ODY: Duller by the Day (13)

As one writer put it, “I hate writing. I love having written.” I feel the same way about running, although once upon a more youthful time moving these limbs could be its own reward. But I’ve long known, as athletes told themselves in advance of Barcelona, “No pain, no Spain.” I’ve proved it to myself as a writer, too, although the pain is something different, some intrinsic clumsiness in the dance between inspiration and monotony. That’s where “the dullard” I referred to yesterday comes in.

The Canadian writer David Carpenter put the writer’s need for blazingly bland routine like this: “Most writers must learn to make a pact with dullness. Not boredom, or lack of imagination or passion, but dullness of routine. Keep your daily appointment with the computer screen and keep your ass on the chair until you’ve reached your daily quota. However rich your inner life may be, seek also the dullard within.” The pact with dullness, once the initial excitement of cradling a curvy beauty in one’s arms begins to fade, is exactly what the novice guitarist needs to cultivate. This midlife strummer does, anyway. (My curvy flesh and blood beauty, now, that never gets old, though rumour has it that we might.)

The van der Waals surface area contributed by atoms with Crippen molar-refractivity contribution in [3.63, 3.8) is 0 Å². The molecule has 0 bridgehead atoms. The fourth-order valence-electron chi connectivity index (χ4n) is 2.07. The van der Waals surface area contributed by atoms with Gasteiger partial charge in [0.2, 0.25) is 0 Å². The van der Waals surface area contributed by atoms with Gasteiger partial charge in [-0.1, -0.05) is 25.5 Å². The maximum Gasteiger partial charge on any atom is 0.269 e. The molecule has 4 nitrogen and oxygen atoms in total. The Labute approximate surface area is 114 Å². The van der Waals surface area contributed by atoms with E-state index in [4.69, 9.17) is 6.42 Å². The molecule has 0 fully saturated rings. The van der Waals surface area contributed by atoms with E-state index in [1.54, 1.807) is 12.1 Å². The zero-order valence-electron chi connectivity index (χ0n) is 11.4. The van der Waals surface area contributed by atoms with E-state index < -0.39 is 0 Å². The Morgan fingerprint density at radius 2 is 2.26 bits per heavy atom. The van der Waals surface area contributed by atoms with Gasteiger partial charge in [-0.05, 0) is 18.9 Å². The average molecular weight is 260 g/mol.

They say, whoever “they” might be, that any habit requires about 21 days of faithful performance to establish. As this Old Dog marches forward on a planned year of daily strumming and picking, I have tiny shivers of embarrassed joy at the things I can (nearly) do on the guitar. Mostly, though, I’m glad to have made Carpenter’s “pact with dullness”. Getting the arse in front of the screen, or under the echoing hollows of the guitar, is a fine though very private victory. Nearly two weeks in.

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